People with hearing loss wait an average of seven years before seeking treatment for their condition. If you’ve finally decided to schedule your first visit with an audiologist, congratulations! You’ve made the first step on a life-changing journey to better hearing and communication. If you’re feeling apprehensive about your visit, we’ve compiled a list of things you should know.
Feeling Uneasy Is Normal
Nobody wants to hear bad news, which is why many people put off their first hearing test. Many patients we see are uneasy about their first visit; fortunately, we have exceptional staff that will help you feel comfortable and provide support through every step of the rehabilitation process.
Family and Friends Are Welcome (Virtually)
Under normal circumstances, we would highly encourage you to bring a loved one to your appointment for support. While COVID restrictions mean they cannot be physically present, you are welcome to include a loved one via phone call or FaceTime while we go over the results of your test.
Bring a List of Medications
There are 200 medications known to have ototoxic effects – meaning they have the potential to damage the delicate cells within the inner ear that help you hear. Please bring a list of all medications you take to your appointment so your audiologist can confirm or rule you’re your medications as a potential cause.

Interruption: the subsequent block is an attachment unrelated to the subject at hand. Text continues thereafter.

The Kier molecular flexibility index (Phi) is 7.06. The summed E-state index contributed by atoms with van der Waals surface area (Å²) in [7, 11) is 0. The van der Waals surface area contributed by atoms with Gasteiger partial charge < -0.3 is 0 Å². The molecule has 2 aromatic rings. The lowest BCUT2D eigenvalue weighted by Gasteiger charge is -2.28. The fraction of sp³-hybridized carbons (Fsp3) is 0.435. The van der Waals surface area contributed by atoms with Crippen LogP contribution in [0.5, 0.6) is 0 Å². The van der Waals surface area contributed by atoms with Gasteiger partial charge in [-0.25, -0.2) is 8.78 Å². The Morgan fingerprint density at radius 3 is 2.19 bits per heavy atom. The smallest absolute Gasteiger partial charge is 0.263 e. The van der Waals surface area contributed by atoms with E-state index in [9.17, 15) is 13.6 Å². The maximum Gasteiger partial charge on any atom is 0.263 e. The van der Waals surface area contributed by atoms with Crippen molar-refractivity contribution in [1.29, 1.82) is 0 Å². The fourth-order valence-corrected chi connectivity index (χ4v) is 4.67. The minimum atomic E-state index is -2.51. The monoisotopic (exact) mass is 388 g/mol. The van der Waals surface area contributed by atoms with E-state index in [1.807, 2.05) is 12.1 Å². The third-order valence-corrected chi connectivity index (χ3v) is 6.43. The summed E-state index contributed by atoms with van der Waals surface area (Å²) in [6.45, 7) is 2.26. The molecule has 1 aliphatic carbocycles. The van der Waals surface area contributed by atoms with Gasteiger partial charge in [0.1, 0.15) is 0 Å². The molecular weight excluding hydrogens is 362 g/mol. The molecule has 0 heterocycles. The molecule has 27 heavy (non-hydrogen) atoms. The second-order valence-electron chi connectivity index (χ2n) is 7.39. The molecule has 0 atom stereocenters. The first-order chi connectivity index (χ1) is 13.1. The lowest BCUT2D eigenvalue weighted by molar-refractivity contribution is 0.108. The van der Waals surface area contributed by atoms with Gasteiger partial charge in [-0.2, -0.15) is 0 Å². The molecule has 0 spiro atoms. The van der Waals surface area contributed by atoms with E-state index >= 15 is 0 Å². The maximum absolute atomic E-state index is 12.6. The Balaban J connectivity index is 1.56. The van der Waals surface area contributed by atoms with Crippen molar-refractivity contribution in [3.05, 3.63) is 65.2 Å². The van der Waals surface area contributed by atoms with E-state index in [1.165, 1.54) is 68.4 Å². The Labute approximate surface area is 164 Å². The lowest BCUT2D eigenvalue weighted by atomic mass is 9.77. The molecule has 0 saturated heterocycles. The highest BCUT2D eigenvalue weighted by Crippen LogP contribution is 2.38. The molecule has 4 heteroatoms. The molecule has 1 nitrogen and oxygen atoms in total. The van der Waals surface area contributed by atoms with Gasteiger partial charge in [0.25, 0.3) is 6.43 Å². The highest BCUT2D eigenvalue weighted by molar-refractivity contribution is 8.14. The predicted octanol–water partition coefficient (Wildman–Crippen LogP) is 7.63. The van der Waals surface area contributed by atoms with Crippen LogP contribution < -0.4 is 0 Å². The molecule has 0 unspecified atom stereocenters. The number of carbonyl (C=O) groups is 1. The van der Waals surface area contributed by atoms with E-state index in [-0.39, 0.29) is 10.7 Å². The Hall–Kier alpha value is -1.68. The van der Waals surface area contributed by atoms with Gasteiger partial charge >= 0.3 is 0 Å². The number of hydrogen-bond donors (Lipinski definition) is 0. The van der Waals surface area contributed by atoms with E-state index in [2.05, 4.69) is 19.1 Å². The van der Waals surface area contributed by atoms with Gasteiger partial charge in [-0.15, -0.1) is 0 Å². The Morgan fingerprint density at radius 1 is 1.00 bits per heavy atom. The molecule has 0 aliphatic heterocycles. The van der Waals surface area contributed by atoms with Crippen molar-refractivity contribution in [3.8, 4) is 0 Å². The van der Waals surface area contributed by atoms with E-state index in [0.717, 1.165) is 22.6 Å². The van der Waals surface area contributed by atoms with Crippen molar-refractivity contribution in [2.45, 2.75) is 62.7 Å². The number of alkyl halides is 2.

Be Prepared to Share Your Medical History
Part of the process of diagnosing hearing loss is reviewing your medical and lifestyle history. Certain medical conditions are linked to a higher risk of hearing loss, so your audiologist will want to know about your health record. In addition, your family history and exposure to noise will be helpful information for identifying the source of your hearing loss.
There Are Different Types of Hearing Loss
Different types of hearing loss have different causes and different treatments.
- Sensorineural hearing loss is caused by nerve damage. This type of hearing loss can be treated with hearing aids. In cases of severe or profound hearing loss, cochlear implants may be recommended.
- Conductive hearing loss is caused by a physical blockage or deformity that prohibits sound from entering the ear. An audiologist or ENT is sometimes able to correct the underlying problem. If they can’t, bone-anchored hearing aids may be recommended.
For more information about preparing for your visit or if you have any questions, call Blue Ridge ENT today!